Objective: The authors summarize current knowledge regarding the psychomotor symptoms of depression. Method: Findings from the objective quantification of psychomotor symptoms are reviewed, and methodological issues are considered. The contemporary empirical literature regarding the diagnostic, prognostic, and potential pathophysiologic significance of psychomotor symptoms is summarized. Results: It has been repeatedly shown that depressed patients differ from normal and psychiatric comparison g...
397 Citations Source Cite
Published on Nov 1, 1996in Journal of Affective Disorders 4.08
Gwenolé Loas13
Estimated H-index: 13
The aim of the present study is to present a model of depressive vulnerability centered on anhedonia. After a review of the literature, we suggest a specific symptomatic profile associating anhedonia, introversion, low sensation-seeking, autonomy, dysfunctional attitudes, high displeasure capacity, obsessive-compulsive features, passitivity and pessimism. This symptomatic profile could constitute a mild chronic mood disorder which, following stress, might decompensate into unipolar endogenomorph...
126 Citations Source Cite
Published on May 1, 1996in Archives of General Psychiatry
Kenneth S. Kendler152
Estimated H-index: 152
(MCV: VCU Medical Center),
Lindon J. Eaves95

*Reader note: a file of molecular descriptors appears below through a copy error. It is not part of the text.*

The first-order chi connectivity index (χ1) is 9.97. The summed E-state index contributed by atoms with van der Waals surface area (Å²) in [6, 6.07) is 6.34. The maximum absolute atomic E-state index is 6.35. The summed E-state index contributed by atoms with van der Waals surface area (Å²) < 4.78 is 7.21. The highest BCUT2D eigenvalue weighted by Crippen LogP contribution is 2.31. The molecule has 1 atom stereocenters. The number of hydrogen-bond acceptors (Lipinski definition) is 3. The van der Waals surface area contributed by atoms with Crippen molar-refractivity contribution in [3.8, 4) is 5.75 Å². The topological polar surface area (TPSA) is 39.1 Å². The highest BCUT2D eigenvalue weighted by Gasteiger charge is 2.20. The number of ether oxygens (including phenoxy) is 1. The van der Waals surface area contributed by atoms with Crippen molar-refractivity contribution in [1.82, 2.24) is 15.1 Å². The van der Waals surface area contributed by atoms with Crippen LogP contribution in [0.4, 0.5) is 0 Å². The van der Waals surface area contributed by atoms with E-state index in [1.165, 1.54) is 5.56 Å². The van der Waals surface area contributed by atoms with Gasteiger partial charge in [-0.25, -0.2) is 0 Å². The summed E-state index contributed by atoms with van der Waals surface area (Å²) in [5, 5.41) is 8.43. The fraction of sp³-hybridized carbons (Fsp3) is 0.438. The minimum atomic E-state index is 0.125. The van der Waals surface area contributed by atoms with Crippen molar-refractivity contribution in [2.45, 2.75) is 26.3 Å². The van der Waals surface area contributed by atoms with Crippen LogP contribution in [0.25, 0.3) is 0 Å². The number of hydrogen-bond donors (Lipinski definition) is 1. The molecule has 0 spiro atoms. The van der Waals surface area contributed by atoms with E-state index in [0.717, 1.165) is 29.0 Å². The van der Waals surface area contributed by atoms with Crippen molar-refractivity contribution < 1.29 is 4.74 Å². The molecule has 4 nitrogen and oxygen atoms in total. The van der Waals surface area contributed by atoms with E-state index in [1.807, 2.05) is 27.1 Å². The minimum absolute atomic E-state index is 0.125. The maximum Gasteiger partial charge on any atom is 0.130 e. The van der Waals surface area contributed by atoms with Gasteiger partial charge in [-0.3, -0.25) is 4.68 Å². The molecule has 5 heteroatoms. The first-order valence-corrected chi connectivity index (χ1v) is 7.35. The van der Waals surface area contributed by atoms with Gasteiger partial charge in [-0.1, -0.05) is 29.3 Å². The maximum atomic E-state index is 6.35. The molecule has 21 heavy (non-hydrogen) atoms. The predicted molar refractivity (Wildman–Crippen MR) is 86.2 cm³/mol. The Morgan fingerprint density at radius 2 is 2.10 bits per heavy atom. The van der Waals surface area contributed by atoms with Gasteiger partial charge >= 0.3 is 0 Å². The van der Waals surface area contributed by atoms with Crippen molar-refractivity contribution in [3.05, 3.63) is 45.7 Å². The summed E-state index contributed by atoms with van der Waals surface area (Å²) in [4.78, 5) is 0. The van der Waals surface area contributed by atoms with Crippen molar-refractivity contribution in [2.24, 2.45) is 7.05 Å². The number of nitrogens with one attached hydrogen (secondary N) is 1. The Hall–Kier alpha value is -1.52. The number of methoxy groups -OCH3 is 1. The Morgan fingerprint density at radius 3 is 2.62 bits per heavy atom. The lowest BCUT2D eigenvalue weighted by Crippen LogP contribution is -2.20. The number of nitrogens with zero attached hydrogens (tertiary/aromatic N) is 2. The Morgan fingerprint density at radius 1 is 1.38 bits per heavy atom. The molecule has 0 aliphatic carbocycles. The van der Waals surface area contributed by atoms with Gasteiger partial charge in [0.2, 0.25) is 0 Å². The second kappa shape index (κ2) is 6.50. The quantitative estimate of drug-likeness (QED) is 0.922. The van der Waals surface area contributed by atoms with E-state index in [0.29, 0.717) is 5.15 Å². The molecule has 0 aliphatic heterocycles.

Estimated H-index: 95
+ 3 AuthorsRonald C. Kessler229
Estimated H-index: 229
Background: Depression, a clinically heterogeneous syndrome, may also be etiologically heterogeneous. Using a prospective, epidemiologic, and genetically informative sample of adult female twins, we identify and validate a typology of depressive syndromes. Methods: Latent class analysis was applied to 14 disaggregated DSM-III-R symptoms for major depression reported over the last year by members of 1029 female-female twin pairs. Results: Seven classes were identified, of which 3 represented clin...
269 Citations Source Cite
Published on Jan 1, 1996in International Review of Psychiatry 2.99
Paul Bebbington98
Estimated H-index: 98
(UCL: University College London)
The high prevalence of depressive disorder in women is well established. However, it has not been convincingly explained. This reflects a more general failure of research to provide a comprehensive aetiological account of depression. The examination of the sex difference can be used as a probe to evaluate how far we have gone in substantiating integrated models of depressive disorder. In this paper, I review several lines of investigation in order to assess the relative importance of social, psy...